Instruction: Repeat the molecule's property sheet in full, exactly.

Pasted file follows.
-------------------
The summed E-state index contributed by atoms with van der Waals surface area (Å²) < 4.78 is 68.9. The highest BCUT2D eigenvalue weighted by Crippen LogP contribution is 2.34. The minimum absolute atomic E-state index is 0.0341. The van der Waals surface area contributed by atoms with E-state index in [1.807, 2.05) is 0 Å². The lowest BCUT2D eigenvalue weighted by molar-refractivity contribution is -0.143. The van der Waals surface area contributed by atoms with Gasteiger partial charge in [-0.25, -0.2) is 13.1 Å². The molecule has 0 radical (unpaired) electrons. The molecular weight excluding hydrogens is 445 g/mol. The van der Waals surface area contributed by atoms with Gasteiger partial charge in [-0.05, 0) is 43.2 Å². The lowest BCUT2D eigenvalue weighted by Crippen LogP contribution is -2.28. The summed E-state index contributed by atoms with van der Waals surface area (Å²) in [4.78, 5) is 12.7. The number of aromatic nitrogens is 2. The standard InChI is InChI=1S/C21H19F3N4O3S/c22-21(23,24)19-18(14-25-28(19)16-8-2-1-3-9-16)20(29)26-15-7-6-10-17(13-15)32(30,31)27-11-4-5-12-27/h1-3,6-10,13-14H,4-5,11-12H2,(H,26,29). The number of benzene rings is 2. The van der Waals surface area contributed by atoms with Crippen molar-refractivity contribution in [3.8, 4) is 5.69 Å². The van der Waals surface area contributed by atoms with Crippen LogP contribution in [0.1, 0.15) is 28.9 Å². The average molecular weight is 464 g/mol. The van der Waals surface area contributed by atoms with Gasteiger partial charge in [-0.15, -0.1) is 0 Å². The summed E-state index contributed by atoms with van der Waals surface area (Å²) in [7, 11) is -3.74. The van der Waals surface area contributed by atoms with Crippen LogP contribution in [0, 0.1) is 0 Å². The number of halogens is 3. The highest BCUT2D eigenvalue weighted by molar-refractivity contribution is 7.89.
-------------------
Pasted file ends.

The summed E-state index contributed by atoms with van der Waals surface area (Å²) < 4.78 is 68.9. The highest BCUT2D eigenvalue weighted by Crippen LogP contribution is 2.34. The minimum absolute atomic E-state index is 0.0341. The van der Waals surface area contributed by atoms with E-state index in [1.807, 2.05) is 0 Å². The lowest BCUT2D eigenvalue weighted by molar-refractivity contribution is -0.143. The van der Waals surface area contributed by atoms with Gasteiger partial charge in [-0.25, -0.2) is 13.1 Å². The molecule has 0 radical (unpaired) electrons. The molecular weight excluding hydrogens is 445 g/mol. The van der Waals surface area contributed by atoms with Gasteiger partial charge in [-0.05, 0) is 43.2 Å². The lowest BCUT2D eigenvalue weighted by Crippen LogP contribution is -2.28. The summed E-state index contributed by atoms with van der Waals surface area (Å²) in [4.78, 5) is 12.7. The number of aromatic nitrogens is 2. The standard InChI is InChI=1S/C21H19F3N4O3S/c22-21(23,24)19-18(14-25-28(19)16-8-2-1-3-9-16)20(29)26-15-7-6-10-17(13-15)32(30,31)27-11-4-5-12-27/h1-3,6-10,13-14H,4-5,11-12H2,(H,26,29). The number of benzene rings is 2. The van der Waals surface area contributed by atoms with Crippen molar-refractivity contribution in [3.8, 4) is 5.69 Å². The van der Waals surface area contributed by atoms with Crippen LogP contribution in [0.1, 0.15) is 28.9 Å². The average molecular weight is 464 g/mol. The van der Waals surface area contributed by atoms with Gasteiger partial charge in [-0.15, -0.1) is 0 Å². The summed E-state index contributed by atoms with van der Waals surface area (Å²) in [7, 11) is -3.74. The van der Waals surface area contributed by atoms with Crippen LogP contribution in [0, 0.1) is 0 Å². The number of halogens is 3. The highest BCUT2D eigenvalue weighted by molar-refractivity contribution is 7.89.